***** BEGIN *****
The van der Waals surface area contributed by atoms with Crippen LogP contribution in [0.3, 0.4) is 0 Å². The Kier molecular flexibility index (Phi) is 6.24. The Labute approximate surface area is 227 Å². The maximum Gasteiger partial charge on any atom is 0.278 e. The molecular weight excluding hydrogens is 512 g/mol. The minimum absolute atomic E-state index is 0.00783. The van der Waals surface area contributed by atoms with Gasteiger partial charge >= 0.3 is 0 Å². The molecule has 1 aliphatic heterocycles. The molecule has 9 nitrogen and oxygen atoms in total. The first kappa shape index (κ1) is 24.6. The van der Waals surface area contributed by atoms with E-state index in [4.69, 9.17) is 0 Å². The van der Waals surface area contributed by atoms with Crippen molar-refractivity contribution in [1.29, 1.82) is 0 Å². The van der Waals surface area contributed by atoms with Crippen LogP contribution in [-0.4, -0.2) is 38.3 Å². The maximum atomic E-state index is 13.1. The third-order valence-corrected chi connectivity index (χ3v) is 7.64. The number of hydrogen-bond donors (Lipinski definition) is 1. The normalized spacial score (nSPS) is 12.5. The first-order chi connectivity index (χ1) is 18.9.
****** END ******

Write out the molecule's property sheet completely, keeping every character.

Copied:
The van der Waals surface area contributed by atoms with Crippen LogP contribution in [0.3, 0.4) is 0 Å². The Kier molecular flexibility index (Phi) is 6.24. The Labute approximate surface area is 227 Å². The maximum Gasteiger partial charge on any atom is 0.278 e. The molecular weight excluding hydrogens is 512 g/mol. The minimum absolute atomic E-state index is 0.00783. The van der Waals surface area contributed by atoms with Gasteiger partial charge >= 0.3 is 0 Å². The molecule has 1 aliphatic heterocycles. The molecule has 9 nitrogen and oxygen atoms in total. The first kappa shape index (κ1) is 24.6. The van der Waals surface area contributed by atoms with E-state index in [4.69, 9.17) is 0 Å². The van der Waals surface area contributed by atoms with Crippen molar-refractivity contribution in [1.29, 1.82) is 0 Å². The van der Waals surface area contributed by atoms with Crippen LogP contribution in [-0.4, -0.2) is 38.3 Å². The maximum atomic E-state index is 13.1. The third-order valence-corrected chi connectivity index (χ3v) is 7.64. The number of hydrogen-bond donors (Lipinski definition) is 1. The normalized spacial score (nSPS) is 12.5. The first-order chi connectivity index (χ1) is 18.9.